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Closing The Book On The Trial Of William Balfour

By Samantha Abernethy in News on May 15, 2012 8:40PM

The trial of William Balfour ended on Friday, three-and-a-half years after the triple homicide on Oct. 24, 2008. We remember vividly the day the murders happened. Before the celebrity link was revealed, we knew about a heinous crime resulting in two dead bodies and an Amber Alert for a missing 7-year-old boy. Then Oscar winner Jennifer Hudson came forward to beg the public to help find her nephew. That's when the celebrity factor made a local crime a national story. It took three days to find Julian King's body, and it took five weeks for police to file formal murder charges against Balfour.

Reporter Natalie Y. Moore wrote a piece for Ebony that touches on another local entity under judgment in the trial: the Englewood neighborhood. Citywide, 2008 was a particularly bloody year for Chicago with 509 murders, pushing the city past New York City and Los Angeles in murder totals. Mayor Richard Daley was quick to defend Englewood in the aftermath of the Hudson murders saying, "There are good families in Englewood. Proud of it. We have to remind ourselves [of] that." Just six months prior to the Hudson murders in April 2008, there was a triple homicide in a home in West EnglewoodVennis McCall was charged with killing his foster parents, suburban police lieutenant Allen McCullough and his wife Danna, along with their son Allen, Jr. Each was shot in the back of the head and covered with blankets.

Moore says defense attorneys used the neighborhood's violent reputation to argue Balfour's innocence, while also suggesting Jason Hudson's involvement in drug activity as a culprit. Moore writes:

Balfour’s attorneys never shied from reminding the jury that Englewood is one of the city’s most dangerous neighborhoods. His public defender went so far to suggest Englewood is one of the most dangerous neighborhoods in America.


The defense used a scary stereotype as a crutch.

The jury didn’t buy the big, Black, scary neighborhood meme. Jurors believed Julia Hudson when she testified that Balfour told her at least 25 times, “If you leave me, you’ll be the last to die. I’ll kill your family first.”

So how much did Jennifer Hudson's celebrity status affect this case? Before the case started, attorneys were asking potential jurors if they'd watched American Idol, and she was the first witness to take the stand. Authorities said she received treatment no different from other victims, though. Jurors also say they weren't distracted by the celebrity factor. "It's unfortunate this happened to her family, but this was not, for us, the Jennifer Hudson Case," one juror told the Tribune. "It was the People of Illinois v. William Balfour." While Balfour's attorney says they will appeal the case, they also downplayed any celebrity factor.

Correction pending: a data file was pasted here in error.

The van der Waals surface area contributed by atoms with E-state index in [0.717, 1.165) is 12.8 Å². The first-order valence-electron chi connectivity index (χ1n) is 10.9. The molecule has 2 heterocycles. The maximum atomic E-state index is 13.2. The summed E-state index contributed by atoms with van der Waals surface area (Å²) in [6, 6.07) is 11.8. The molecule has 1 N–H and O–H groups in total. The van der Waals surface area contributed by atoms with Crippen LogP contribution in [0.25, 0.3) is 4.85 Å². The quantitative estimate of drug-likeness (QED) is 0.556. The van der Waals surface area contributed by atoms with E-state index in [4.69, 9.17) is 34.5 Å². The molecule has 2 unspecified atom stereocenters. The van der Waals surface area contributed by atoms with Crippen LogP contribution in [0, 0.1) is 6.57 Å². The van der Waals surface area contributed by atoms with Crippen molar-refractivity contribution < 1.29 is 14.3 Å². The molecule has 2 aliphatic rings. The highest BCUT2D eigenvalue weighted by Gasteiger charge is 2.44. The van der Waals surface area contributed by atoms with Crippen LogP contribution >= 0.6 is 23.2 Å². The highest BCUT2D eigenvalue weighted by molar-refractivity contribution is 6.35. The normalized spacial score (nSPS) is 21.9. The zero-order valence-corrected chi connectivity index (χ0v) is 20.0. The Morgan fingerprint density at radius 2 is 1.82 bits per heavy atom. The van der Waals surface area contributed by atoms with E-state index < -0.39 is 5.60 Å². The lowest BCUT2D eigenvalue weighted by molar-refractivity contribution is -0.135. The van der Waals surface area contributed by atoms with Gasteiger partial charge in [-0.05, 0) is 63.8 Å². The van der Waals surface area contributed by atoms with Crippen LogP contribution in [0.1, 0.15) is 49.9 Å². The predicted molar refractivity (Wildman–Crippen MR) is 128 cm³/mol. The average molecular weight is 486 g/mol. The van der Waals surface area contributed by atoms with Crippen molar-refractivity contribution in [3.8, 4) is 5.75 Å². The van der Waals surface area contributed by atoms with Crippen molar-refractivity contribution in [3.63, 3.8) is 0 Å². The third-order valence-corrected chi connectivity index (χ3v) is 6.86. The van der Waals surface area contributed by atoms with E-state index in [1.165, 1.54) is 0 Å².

Jennifer Hudson may not have been treated differently in the courtroom, but she was definitely treated differently by us in the press. "And let's be honest," Moore told NPR. "This case would have been another South Side crime in Chicago had these not been relatives of Jennifer Hudson."

Indeed, finding information on the McCullough murders was difficult four years after that Englewood triple homicide, much more than it was for this Englewood triple homicide.

According to the Tribune, Hudson bowed her head and broke into soft sobs as the jury announced the verdict. Then she left the courtroom and with her sister released the statement below.

We have many people to thank but our first thank you is to God, always. We are so grateful to prosecutors James McKay, Jennifer Bagby and Veryl Gambino and State's Attorney Anita Alvarez and her team for their dedication and tireless work from the beginning. We have the best police department and they have been with us every step of the way. We thank all of the State's witnesses who came forward on our behalf. We have felt the love and support from people all over the world and we’re very grateful. We want to extend a prayer from the Hudson family to the Balfour family. We have all suffered terrible loss in this tragedy. And even if our gospel is veiled, it is veiled in them that perish: in whom the god of this world hath blinded the minds of the unbelieving, that the light of the gospel of the glory of Christ, who is the image of God, should not dawn upon them (2 Corinthian 4:3-4). It is our prayer that the Lord will forgive Mr. Balfour of these heinous acts and bring his heart into repentance someday.